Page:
Evilness object oriented approach in Morph

Julian Fitzell julian at beta4.com
Wed Jan 25 06:55:08 UTC 2006

Not true.  If a class has *public* accessor methods, it allows anyone to 
know (and even change!) the value of the instance variable.  That 
private methods are enforced by convention rather than by the compiler 
in Smalltalk shouldn't really change anything.  If you want to provide 
yourself with accessors and you don't want anyone else to use them, put 
them in a private-something category. "someone else can change my 
variables" is not really a valid reason to avoid an otherwise-desirable 
accessor, in my opinion.  Next you could say, "I need to write all my 
code in one long method; otherwise someone could call one of the 
finer-grained private helper methods directly and get unexpected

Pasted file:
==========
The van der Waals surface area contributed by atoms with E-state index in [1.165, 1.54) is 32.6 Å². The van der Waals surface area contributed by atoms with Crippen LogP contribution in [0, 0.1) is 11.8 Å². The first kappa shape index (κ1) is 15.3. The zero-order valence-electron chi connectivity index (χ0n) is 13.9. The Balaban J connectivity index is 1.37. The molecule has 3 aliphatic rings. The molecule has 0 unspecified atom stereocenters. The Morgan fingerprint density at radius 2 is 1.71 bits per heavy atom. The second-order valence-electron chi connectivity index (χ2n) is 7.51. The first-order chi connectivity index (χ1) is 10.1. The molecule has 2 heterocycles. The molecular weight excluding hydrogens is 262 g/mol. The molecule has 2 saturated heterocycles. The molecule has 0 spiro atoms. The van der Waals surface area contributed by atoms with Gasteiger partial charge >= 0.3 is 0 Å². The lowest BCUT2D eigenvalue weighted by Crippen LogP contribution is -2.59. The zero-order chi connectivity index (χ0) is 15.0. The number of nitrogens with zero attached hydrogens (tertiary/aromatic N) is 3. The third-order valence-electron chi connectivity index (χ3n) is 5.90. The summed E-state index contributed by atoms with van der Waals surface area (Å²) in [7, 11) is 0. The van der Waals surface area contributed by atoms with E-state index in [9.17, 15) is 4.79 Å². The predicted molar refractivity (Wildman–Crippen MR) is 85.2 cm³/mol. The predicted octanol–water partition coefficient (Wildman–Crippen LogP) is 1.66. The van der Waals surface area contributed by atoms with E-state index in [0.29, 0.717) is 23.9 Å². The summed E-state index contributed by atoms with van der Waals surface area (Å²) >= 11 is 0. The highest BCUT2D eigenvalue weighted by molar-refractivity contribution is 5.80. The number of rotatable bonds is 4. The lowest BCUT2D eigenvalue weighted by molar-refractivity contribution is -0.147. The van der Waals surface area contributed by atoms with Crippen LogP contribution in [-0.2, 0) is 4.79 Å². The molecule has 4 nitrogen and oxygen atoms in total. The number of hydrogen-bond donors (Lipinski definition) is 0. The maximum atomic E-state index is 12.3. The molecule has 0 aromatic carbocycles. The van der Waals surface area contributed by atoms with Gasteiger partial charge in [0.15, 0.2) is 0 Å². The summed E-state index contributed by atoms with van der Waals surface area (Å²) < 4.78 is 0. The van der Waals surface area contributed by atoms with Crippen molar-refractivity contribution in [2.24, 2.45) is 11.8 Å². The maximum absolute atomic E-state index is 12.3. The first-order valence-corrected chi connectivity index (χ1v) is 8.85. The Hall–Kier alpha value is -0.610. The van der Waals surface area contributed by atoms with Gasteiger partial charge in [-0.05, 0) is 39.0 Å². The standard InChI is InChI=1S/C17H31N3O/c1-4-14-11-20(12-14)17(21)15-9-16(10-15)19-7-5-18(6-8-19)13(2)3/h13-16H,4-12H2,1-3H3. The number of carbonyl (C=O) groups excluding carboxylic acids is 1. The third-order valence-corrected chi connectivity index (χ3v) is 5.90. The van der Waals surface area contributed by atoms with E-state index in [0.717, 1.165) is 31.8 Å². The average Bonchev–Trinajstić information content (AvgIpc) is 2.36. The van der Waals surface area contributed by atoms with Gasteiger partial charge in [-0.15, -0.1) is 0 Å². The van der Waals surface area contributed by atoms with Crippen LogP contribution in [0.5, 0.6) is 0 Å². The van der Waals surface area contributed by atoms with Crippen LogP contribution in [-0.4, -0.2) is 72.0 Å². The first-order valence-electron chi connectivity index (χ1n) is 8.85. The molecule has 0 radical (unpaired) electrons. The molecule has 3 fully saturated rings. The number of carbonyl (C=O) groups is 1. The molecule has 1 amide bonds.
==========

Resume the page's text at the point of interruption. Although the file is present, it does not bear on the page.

behaviour".  Document your interface with proper categories and then 
expect people to obey it.

If someone decides to use them anyway, screw 'em.

Note I'm not getting into the argument of whether you should or should 
not use accessors to access your own instance variables (not that I 
don't have some opinions, but I'm not getting into it :) ).

Just my 2 cents,


Juan Vuletich wrote:
> But I'm not a believer of the so called "double encapsulation". If a 
> class has an accessor methods, it allows anyone to know (and enven 
> change!) the value of the instance variable. That is against 
> encapsulation. It is the object (via its class) who defines what it 
> makes public and what it keeps private. If a subclass needs to change 
> that, it's a good time for refactoring.
> Cheers,
> Juan Vuletich

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